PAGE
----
Monday, October 15, 2007

Fast information flow

This is a short story about information technology contributing to police work. It's not a big case, and not particularly flashy, but when I thought about it, it seemed to be a remarkable example of how the flow of information in investigations has changed.

I had tickets to the Nebraska v. Oklahoma State football game Saturday. Before heading out to the game, I checked my email. Among the dozen or so was one from myself. I have an automated Threshold Alert that had triggered the email. The alert is one of over 40 automatic queries that run every morning in the wee hours, using data from our police Records Management System and our geographic crime analysis software, CrimeView. This particular query is one I wrote last summer, after the City Council adopted a residency restriction on certain high-risk sex offenders. The ordinance prohibits level 3 high-risk offenders whose victim was under the age of 19 from residing within 500 ft. of a school. At the time it was being debated, some people wondered how in the world it could be enforced. Like this:

The Threshold Alert looks into the 1.5 million names in the department's master name index, finds the registered sex offenders, and determines which are classified as level 3 high-risk offenders. Next, CrimeView creates 500 ft buffers around each of Lincoln's schools, and determines which of these offenders' addresses fall within these buffers. Finally, it checks the date of the address. Since you can't enforce an ex post facto law, the residency restriction only applies after July 1, 2006. Whenever we update a person's address in our master name index, we also store the date of the address update. My query is interested in new addresses.

The email I received gave me the results of my query: there was a high risk offender with a new address, just updated on Friday, who now appeared to be living within 500 ft. of a school, in violation of the ordinance. I opened CrimeView on my laptop and measured the distance from property line to property line at 260 feet against the backdrop of Lincoln's orthorectified aerial photos. I checked the Nebraska State Patrol's online sex offender registry (they're the official keeper of the record) and determined that this offender's victim was 14 years old. That was the final element of the offense. Just to save him time, I printed that page as a .pdf, and emailed it to Capt. Dennis Duckworth, Saturday morning's duty commander at HQ. He assigned Officer Steve Niemeyer to investigate. Good choice. Steve is our Officer of the Year.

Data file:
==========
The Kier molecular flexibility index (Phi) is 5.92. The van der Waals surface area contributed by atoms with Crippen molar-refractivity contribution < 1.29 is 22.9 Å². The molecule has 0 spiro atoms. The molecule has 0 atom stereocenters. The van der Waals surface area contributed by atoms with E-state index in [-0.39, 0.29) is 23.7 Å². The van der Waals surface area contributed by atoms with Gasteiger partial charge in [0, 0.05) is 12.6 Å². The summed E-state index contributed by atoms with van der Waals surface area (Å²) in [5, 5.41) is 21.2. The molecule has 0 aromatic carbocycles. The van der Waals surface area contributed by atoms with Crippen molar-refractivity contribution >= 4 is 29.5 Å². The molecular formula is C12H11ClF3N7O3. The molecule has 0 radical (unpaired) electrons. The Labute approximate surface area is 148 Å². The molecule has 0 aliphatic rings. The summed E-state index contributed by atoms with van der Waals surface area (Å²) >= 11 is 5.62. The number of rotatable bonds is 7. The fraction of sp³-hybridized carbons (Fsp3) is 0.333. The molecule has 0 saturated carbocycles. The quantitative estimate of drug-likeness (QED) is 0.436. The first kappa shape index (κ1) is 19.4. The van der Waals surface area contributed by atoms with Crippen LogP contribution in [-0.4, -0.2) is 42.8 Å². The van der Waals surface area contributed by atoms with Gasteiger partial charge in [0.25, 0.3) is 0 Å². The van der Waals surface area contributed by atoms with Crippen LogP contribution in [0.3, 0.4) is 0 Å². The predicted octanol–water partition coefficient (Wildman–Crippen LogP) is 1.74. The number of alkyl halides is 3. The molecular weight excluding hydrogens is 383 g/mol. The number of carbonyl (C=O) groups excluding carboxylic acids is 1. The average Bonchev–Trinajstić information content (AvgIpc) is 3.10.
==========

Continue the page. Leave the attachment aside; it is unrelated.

Steve found the offender at home, and cited him for the violation. He had just moved into the apartment, and alleged that his landlord had told him that he was 900 ft. from the school. Steve had already used Google Earth to make his own estimate of 265 ft., but as one final check, he used a Rolatape to measure a precise distance of 253 ft., lot to lot. At 1307 hours, I received an email from Officer Niemeyer letting me know that he had handled the matter, and providing me the case number, so I could read the reports online after the game. Nice work, Steve.

That's a heck of a lot of technology squeezed into a misdemeanor.


Anonymous said...

With an 11:30 kickoff, that arrest must have been just about half time. I hope the offender hadn't bought the game on pay-per-view!

Anonymous said...

Get a life.

Anonymous said...

I'm not sure if anonymous 7:23 is very sick or very naive.
As a parent, I for one am glad to know that LPD has technology being used to assist me in keeping my kids safer.
I use email alerts from
to keep an eye on level three offenders living near me or my kid's schools all the time.
I think it's great that LPD is enforcing the level three laws. Bravo!

Anonymous said...

IT can be extremely useful and informative, especially as it allows data mining. This might be too long to post in a skinny column, so feel free to not post it, but...